Mitt Romney may be gone, but as this screenshot from Fox News Channel earlier this morning demonstrates, his spirit of doublespeak—and his tax plan—live on:
And don't forget, the reality is actually worse than that screenshot. Speaker John Boehner isn't just saying no to higher tax rates—he's actually calling for lower tax rates. If that sounds familiar to you, it should: It's Mitt Romney's tax plan, although perhaps with a slightly smaller tax cut. Using Republican supply-side voodoo math, that would generate more revenue than current tax policy (unlike Romney's "plan," which would be revenue neutral), but according to everyone else, it would not only fail to raise additional revenue, it would make our fiscal problems even worse.
If Boehner is serious about this, he ought to go ahead and put a specific plan forward that manages to raise new tax revenue while lowering tax rates. But he won't do that because he's not serious. What he wants to accomplish isn't possible. If it were possible, I'd be all in favor of it. Who wouldn't want to cut taxes in order to raise revenue? But with tax rates at historic lows, it just can't be done.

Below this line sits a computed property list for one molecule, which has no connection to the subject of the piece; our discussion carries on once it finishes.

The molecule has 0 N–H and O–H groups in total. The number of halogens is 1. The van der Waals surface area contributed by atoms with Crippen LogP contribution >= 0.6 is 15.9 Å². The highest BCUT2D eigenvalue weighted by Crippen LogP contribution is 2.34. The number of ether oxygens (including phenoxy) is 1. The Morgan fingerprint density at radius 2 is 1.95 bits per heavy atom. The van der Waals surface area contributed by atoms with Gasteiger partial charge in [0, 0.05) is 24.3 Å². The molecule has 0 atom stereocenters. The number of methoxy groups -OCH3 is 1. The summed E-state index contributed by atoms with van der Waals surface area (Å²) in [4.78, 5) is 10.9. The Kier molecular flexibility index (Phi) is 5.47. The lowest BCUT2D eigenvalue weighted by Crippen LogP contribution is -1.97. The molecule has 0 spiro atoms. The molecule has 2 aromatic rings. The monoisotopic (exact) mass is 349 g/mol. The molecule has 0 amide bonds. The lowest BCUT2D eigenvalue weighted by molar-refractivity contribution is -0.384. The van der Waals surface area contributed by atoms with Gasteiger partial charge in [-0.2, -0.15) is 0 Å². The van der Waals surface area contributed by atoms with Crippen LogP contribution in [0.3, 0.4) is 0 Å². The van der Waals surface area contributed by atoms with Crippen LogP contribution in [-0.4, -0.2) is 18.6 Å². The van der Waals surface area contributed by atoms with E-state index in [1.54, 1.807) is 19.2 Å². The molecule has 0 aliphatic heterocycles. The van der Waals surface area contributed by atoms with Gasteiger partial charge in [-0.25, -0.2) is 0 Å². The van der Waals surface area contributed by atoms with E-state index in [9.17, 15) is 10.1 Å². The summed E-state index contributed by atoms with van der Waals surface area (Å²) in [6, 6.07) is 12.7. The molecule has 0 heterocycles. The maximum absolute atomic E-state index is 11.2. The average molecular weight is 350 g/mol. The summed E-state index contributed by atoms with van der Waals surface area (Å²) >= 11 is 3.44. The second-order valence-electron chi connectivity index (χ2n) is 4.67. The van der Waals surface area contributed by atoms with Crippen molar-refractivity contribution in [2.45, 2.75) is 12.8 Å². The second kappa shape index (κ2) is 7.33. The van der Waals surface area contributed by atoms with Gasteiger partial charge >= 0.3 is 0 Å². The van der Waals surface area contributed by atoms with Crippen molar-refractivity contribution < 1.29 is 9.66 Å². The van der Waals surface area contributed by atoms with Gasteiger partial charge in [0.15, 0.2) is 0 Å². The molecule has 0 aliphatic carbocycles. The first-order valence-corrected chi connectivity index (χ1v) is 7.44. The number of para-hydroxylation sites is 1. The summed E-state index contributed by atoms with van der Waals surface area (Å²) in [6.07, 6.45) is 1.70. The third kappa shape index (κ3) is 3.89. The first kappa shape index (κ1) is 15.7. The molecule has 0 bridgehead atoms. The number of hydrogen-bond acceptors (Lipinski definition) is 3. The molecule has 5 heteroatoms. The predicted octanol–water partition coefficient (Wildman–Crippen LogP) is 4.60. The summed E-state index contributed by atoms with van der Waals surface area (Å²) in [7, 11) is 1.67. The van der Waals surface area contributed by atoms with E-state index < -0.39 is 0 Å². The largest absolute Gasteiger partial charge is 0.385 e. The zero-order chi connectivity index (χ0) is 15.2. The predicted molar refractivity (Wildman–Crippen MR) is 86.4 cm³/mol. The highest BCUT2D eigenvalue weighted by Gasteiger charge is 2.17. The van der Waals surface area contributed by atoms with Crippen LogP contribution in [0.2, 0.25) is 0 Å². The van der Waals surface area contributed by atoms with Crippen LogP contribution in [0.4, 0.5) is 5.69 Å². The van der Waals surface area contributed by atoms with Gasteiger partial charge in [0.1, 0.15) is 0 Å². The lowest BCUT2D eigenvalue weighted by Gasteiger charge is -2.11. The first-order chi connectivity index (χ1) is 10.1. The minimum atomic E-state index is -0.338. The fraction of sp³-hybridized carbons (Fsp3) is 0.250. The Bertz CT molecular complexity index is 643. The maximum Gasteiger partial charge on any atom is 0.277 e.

Here's the bad news for Boehner: Under current law, tax rates go up for everyone on Jan. 1, 2013. Democrats have made it clear they want to extend current tax rates on all income below $200,000. As long as they don't get fancy and treat Boehner's bluff as a serious olive branch, Democrats can force Republicans between holding middle-class tax cuts hostage and accepting the end of the Bush tax cuts for the wealthy. Once that happens, we can start a process for tax reform, but it's nearly impossible to imagine a good outcome from extending all tax cuts.